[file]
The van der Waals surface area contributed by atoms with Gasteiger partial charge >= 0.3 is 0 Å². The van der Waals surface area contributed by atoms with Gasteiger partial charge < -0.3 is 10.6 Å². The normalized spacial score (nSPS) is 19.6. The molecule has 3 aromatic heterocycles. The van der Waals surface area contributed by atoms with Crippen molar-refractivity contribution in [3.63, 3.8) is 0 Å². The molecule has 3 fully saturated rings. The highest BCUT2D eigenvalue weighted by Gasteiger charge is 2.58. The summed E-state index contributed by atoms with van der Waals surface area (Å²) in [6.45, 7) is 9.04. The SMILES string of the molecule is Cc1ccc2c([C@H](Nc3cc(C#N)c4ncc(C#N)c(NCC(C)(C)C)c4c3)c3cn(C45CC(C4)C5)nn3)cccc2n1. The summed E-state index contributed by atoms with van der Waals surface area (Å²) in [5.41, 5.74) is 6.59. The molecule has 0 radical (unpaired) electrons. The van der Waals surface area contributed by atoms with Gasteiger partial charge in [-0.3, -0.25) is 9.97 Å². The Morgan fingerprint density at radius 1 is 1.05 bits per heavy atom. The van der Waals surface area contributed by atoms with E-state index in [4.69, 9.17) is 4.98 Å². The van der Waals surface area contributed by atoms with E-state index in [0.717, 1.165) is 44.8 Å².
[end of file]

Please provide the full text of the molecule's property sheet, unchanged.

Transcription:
The van der Waals surface area contributed by atoms with Gasteiger partial charge >= 0.3 is 0 Å². The van der Waals surface area contributed by atoms with Gasteiger partial charge < -0.3 is 10.6 Å². The normalized spacial score (nSPS) is 19.6. The molecule has 3 aromatic heterocycles. The van der Waals surface area contributed by atoms with Crippen molar-refractivity contribution in [3.63, 3.8) is 0 Å². The molecule has 3 fully saturated rings. The highest BCUT2D eigenvalue weighted by Gasteiger charge is 2.58. The summed E-state index contributed by atoms with van der Waals surface area (Å²) in [6.45, 7) is 9.04. The SMILES string of the molecule is Cc1ccc2c([C@H](Nc3cc(C#N)c4ncc(C#N)c(NCC(C)(C)C)c4c3)c3cn(C45CC(C4)C5)nn3)cccc2n1. The summed E-state index contributed by atoms with van der Waals surface area (Å²) in [5.41, 5.74) is 6.59. The molecule has 0 radical (unpaired) electrons. The van der Waals surface area contributed by atoms with Gasteiger partial charge in [-0.3, -0.25) is 9.97 Å². The Morgan fingerprint density at radius 1 is 1.05 bits per heavy atom. The van der Waals surface area contributed by atoms with E-state index in [4.69, 9.17) is 4.98 Å². The van der Waals surface area contributed by atoms with E-state index in [0.717, 1.165) is 44.8 Å².